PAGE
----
The Internet changed the world. Smart phones changed it further. When you think about the last decade of technological advances versus the decade prior, to the 50 years prior to that, and then compare it to all the technological advances before that … it’s amazing how quickly change is coming at you. No. It is not your imagination. It is coming faster. There’s no time to catch up, it seems. And that’s the point of Guber’s advice.

There is no time to be risk adverse any more, and be successful. Guber wasn’t speaking to a room of lawyers, but to a room of business leaders (here’s a list to LASEC’s board and advisory board. THAT is who was in this room … and me).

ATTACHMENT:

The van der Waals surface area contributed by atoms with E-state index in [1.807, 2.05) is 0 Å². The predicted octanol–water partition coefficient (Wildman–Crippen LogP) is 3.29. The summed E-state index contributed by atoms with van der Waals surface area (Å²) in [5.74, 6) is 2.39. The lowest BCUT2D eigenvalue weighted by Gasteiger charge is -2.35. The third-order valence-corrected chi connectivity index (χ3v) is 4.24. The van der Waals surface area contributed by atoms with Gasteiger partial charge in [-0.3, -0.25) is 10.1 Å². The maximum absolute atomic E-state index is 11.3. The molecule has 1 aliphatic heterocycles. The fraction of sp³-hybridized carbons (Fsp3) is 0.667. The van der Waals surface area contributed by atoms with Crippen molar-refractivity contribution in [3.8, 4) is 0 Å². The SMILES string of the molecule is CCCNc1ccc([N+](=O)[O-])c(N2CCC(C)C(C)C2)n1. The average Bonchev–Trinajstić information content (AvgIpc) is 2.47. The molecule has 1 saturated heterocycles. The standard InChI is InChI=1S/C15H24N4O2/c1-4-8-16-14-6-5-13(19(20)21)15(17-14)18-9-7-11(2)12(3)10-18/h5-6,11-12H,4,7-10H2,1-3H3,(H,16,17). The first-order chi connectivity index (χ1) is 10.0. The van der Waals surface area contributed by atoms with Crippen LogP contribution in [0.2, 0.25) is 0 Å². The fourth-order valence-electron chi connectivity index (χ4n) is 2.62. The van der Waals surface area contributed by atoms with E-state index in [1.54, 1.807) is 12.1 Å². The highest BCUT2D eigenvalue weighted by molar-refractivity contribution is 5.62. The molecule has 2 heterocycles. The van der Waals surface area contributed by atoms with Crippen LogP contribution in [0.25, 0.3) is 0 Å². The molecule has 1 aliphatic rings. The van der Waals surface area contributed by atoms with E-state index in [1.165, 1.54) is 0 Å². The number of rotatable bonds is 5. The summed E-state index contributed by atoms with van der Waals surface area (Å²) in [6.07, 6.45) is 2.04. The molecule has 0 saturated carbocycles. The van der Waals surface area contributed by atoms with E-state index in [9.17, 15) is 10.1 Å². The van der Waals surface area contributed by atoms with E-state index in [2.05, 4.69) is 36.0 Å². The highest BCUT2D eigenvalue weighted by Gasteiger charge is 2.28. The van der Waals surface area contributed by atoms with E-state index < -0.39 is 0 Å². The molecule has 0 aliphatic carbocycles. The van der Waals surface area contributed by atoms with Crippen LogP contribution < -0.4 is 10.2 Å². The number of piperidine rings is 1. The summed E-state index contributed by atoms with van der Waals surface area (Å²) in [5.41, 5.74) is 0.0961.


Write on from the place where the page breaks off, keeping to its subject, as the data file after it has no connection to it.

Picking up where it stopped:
The energy was so exciting. To see the whispers and heads nodding around the tables. No one left early. No one was ignoring the panel and obsessively checking and responding to emails. They were engaged and eating it up. You could see them thinking.

My question to you: Are you prepared for your clients who were in that room, or similar rooms, to come back to you for legal advice? Are you ready to say yes?

Yes, it’s your job to make sure your clients work is done within the boundaries of the law, but what they want you to do is push those boundaries to find a way to make their vision happen. Your job is to help them get their products and services to market. The lawyer who can do that faster will win. (Notice, I did not say cheaper.)

Get excited by your clients’ vision. When their passion becomes your passion, YOU will find the way.

It’s okay to not have all the answers.

I was ready to stand up and shout an “Amen!” to this one.

You need to be curious, risk adverse, and know you don’t have all the answers,” advised Guber.

I don’t think he was speaking to the very few lawyers in the room.